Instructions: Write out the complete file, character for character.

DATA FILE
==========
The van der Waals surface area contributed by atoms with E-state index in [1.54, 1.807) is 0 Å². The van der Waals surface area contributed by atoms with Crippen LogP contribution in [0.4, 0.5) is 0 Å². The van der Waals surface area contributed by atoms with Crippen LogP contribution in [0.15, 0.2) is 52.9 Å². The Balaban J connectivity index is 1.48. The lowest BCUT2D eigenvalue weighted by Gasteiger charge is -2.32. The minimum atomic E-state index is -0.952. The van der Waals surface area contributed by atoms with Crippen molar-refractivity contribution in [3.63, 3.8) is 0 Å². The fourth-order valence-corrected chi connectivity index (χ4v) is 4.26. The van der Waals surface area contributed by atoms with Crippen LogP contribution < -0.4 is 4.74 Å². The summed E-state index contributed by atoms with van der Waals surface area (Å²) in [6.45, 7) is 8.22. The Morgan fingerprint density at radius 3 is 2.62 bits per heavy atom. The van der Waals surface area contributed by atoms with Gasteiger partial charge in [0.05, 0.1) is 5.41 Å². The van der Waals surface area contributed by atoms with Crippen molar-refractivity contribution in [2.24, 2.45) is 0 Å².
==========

The van der Waals surface area contributed by atoms with E-state index in [1.54, 1.807) is 0 Å². The van der Waals surface area contributed by atoms with Crippen LogP contribution in [0.4, 0.5) is 0 Å². The van der Waals surface area contributed by atoms with Crippen LogP contribution in [0.15, 0.2) is 52.9 Å². The Balaban J connectivity index is 1.48. The lowest BCUT2D eigenvalue weighted by Gasteiger charge is -2.32. The minimum atomic E-state index is -0.952. The van der Waals surface area contributed by atoms with Crippen molar-refractivity contribution in [3.63, 3.8) is 0 Å². The fourth-order valence-corrected chi connectivity index (χ4v) is 4.26. The van der Waals surface area contributed by atoms with Crippen LogP contribution < -0.4 is 4.74 Å². The summed E-state index contributed by atoms with van der Waals surface area (Å²) in [6.45, 7) is 8.22. The Morgan fingerprint density at radius 3 is 2.62 bits per heavy atom. The van der Waals surface area contributed by atoms with Gasteiger partial charge in [0.05, 0.1) is 5.41 Å². The van der Waals surface area contributed by atoms with Crippen molar-refractivity contribution in [2.24, 2.45) is 0 Å².